10. *** expands recursively like **, but follows symbolic links.
  11. Addition! ESC-RETURN inserts a literal newline, so you can edit longer commands easily.

More tricks:

Happy hacking.

NP: Shriekback—Mistah Linn He Dead

25mar2007 · Switching to zsh

With the help of the nice folks in #ruby-de, I finally switched to the Z shell after using GNU Bash for over seven years (with a rather short tcsh intermezzo, admittedly).

I’ve wanted to do the switch for some time, but I never managed to make it familiar enough for daily use (the default setup is unusable). Well, I now got a reasonable .zshrc together, and want like to share some parts of it.

Completion is the most awesome feature of zsh, although the recent Bash versions are steadily coming closer. Let’s enable the completion:

zmodload zsh/complist
autoload compinit && compinit

I don’t want it to think // means anything special, though:

zstyle ':completion:*' squeeze-slashes true

Add colors like in ls(1) for the file name completion:

eval `gdircolors`
zstyle ':completion:*' list-colors ''
zstyle ':completion:*:default' list-colors ${(s.:.)LS_COLORS}

And then, make the completion feel as Bash-like as possible (show all completions after two TABS, don’t cycle, put the prompt always below the completions):


History management, this is essentially how I configured it for Bash too:


The prompt, I used a rather bloated prompt with Bash; this is a stripped-down version with everything removed I don’t need. (And the monochrome version.)

PROMPT="%(?..[%?] )%(1L.%L.)#%h<%l>%m:%(4~,.../,)%3~%(!.#.$) "

How it looks, for example:

[1] 2#276<p5>lilith:.../rack/lib/rack$

This means, the last command exited with status 1, it is a second-level subshell, line 276 of history (for !), running on ttyp5 on my trusty iBook lilith, and I’m a normal user ($) in the rack/lib/rack directory on my disk (I know where that is).

I don’t use a right-hand-side prompt at the moment because I think it’s confusing, especially if your terminal isn’t very wide.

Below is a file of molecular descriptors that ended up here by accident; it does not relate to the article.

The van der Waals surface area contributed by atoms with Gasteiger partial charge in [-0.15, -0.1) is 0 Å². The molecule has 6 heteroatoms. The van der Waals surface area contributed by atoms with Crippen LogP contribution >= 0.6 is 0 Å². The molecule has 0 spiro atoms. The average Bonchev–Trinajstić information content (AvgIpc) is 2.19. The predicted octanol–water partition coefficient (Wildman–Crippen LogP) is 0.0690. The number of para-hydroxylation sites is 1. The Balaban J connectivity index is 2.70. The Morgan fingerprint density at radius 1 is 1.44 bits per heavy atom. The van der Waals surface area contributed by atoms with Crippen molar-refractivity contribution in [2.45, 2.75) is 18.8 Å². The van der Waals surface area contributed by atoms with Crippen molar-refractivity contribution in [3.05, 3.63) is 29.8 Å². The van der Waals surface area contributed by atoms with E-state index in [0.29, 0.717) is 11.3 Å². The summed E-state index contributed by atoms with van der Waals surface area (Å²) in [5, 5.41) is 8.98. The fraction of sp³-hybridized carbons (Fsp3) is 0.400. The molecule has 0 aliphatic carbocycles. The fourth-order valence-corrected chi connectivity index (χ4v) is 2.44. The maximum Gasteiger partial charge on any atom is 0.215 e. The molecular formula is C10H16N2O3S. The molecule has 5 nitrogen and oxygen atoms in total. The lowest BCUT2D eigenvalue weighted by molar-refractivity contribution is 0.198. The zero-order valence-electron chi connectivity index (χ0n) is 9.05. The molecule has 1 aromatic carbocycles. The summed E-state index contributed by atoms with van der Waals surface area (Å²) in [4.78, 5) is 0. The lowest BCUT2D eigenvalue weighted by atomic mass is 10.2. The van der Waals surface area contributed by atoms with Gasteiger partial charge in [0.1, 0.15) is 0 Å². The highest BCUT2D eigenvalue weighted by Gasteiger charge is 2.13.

Terminal title, using a precmd. Host and path are enough for my purposes.

precmd () {print -Pn "\e]0;%n@%m: %d\a"}

Z line editor, zsh’s version of readline has a very good Emacs keybinding support which we’ll enable and configure it to regard / as a word seperator too (highly useful for editing paths):

bindkey -e

Mess, finally, mess dir support for zsh:

function mess {
  DIR=`~/bin/mess.rb "$@"`
  [[ $? -eq 0 ]] && cd "$DIR"

That’s essentially it; as you see, nothing really special but it’s a non-trivial configuration I’m very comfortable with so far.

Now, what benefits does zsh give me?

  • Mighty globs (** alone is worth the switch).
  • A good multiline editor.
  • Ready-made completion of just about everything.
  • Better redirection (shortcuts like |& for 2>&1, which I always get wrong).
  • Control structures I can remember (for x (1 2 3); echo $).
  • Better scripting (I don’t really do shell scripts anymore, tough).
  • Tetris. Ehem.

The only thing so far I couldn’t find out was how to disable file name escaping in the completion list, but that’s a minor aesthetic feature. Feel free to tell me if you know how that can be fixed.

Addition from January 19, 2007: zsh supports UTF8 line editing if the locale is right. For English messages, therefore set LANG=en_US.utf8 as LANG=C will not work.

NP: Guns N’ Roses—There Was A Time